China Cuts Interest Rates First Time Since April 2020

The country cuts its interest rates for the first time in 22 months, as figures show its economic growth has declined

China’s central bank cuts the interest rate of its medium-term loans for the first time since April 2020, in an attempt to cushion any economic slowdown.

The People’s Bank of China (PBOC) said on Monday that it was lowering the interest rate on 700 billion yuan ($110.19 billion) worth of one-year medium-term lending facility (MLF) loans. The bank lowered the interest rate by 10 basis points, from 2.95% to 2.85%.

Additionally, the PBOC also reduced the seven-day reverse repurchase rate from 2.20% to 2.10%.

What Does the Data Say?

China’s pandemic-defying economic growth slowed down in the final months of 2021. Data showed that gross domestic product rose by 4% in the final quarter of 2021. Although this figure was higher than the 3.3% rise predicted by economists, it still fell short of the previous three months of the year.

For the full year, China’s economy grew by 8.1%. This was well above the government’s target of “over 6%”. However, much of that growth came in the first half of the year, with the economy witnessing a series of shocks as 2021 drew to a close.

What Do the Experts Say?


NBS spokesman Nig Jizhe warned that China’s domestic economy is facing increasing uncertainty in 2022.

“China’s economic development is under the triple pressures of contraction of demand, supply shock and weakening expectations,” he stated.

Meanwhile, Ms. Sian Fenner, lead Asia economist at Oxford Economics, wasn’t too optimistic either. In an interview with Bloomberg TV, she said: “Growth will continue to be weighed down by the property sector and, of course, the zero-Covid-19 policy that China is going to continue with. Retail sales numbers are still quite telling that the zero-Covid-19 policy is still wearing on consumers, and we haven’t seen the recovery that we’ve been seeing in the industrial sector.” 

What are China’s Major Concerns for 2022?

Amidst China’s impressive growth numbers for 2021, there have been growing concerns about the effects of Beijing’s regulatory crackdown on businesses.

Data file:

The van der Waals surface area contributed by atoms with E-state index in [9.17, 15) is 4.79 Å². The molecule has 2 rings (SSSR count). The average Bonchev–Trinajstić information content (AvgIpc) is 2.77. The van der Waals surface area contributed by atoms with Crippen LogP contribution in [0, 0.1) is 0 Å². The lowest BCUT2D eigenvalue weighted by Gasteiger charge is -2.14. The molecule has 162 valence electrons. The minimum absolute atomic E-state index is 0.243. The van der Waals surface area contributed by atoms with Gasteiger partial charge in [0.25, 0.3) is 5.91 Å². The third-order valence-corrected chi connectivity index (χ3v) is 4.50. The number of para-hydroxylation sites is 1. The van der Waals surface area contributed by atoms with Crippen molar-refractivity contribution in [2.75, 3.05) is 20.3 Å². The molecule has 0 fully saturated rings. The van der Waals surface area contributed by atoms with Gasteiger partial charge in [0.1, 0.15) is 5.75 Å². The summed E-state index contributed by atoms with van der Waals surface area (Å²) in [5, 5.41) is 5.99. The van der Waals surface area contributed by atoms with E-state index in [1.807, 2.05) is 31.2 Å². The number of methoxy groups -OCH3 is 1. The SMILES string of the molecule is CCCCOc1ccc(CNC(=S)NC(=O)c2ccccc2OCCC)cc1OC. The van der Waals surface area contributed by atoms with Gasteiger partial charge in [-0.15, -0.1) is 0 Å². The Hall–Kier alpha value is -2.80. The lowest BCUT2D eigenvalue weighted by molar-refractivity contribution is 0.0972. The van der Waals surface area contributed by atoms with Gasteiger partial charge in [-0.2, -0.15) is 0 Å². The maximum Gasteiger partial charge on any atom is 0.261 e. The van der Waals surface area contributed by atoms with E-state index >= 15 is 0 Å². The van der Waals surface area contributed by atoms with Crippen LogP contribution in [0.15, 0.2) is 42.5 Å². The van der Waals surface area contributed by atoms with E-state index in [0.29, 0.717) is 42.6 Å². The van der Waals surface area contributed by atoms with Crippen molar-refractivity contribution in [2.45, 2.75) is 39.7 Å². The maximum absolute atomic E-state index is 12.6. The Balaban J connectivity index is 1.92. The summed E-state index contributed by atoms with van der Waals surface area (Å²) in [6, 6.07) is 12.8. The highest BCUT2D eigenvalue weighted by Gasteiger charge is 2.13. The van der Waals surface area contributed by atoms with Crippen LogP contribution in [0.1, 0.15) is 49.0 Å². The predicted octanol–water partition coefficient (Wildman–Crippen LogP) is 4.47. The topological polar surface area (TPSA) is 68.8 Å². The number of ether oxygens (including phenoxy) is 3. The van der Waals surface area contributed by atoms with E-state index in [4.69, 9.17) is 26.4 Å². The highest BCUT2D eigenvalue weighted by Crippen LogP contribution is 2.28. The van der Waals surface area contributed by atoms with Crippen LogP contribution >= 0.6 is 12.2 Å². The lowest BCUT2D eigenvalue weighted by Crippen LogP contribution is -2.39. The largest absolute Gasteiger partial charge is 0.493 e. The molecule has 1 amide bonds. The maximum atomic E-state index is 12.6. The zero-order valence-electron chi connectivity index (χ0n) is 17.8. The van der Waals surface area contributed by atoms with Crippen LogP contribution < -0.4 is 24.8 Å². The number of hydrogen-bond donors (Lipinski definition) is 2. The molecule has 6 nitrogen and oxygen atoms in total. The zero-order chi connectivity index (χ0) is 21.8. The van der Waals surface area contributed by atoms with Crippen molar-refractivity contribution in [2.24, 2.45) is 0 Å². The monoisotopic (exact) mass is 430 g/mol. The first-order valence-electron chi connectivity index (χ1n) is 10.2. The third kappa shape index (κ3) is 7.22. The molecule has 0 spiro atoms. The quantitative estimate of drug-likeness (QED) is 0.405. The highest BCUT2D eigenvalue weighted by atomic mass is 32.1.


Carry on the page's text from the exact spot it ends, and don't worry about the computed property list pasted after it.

There are also two other primary issues to worry about. First, the rampant spread of the Omicron variant of Covid-19. Second, the financial health of some of the country’s biggest property firms.

China’s property sector is attracting less investment. This is mainly because some of its biggest developers face a debt crisis. Since the investment sector accounts for nearly a quarter of China’s GDP, a sharp slump could adversely impact its economic growth.

Additionally, consumers also seem to be feeling less optimistic, with retail sales showing less-than-stellar numbers in December. China’s strict zero-Covid policy has forced many major cities to go back into lockdown since the last few months. This has contributed significantly to the decline in retail sales.

What’s Next for China?

Following China’s interest rate cuts, Chinese stocks rose, with the benchmark CSI 300 Index up as much as 0.9% after falling in the previous two days.

Beijing has made economic stability a priority this year. A meeting is scheduled to take place in the fall, where President Xi Jinping is expected to be confirmed as the leader again. This suggests that the government will take more steps to spur growth this year.

Moreover, policymakers have stepped up the issuance of bonds used by local governments to fund infrastructure. They’ve also told banks to accelerate lending to property companies, as this will help stabilize the housing market.

There’s no denying China is trying to move in the right direction in 2022, but it’s hard to predict how the rest of the year will pan out.


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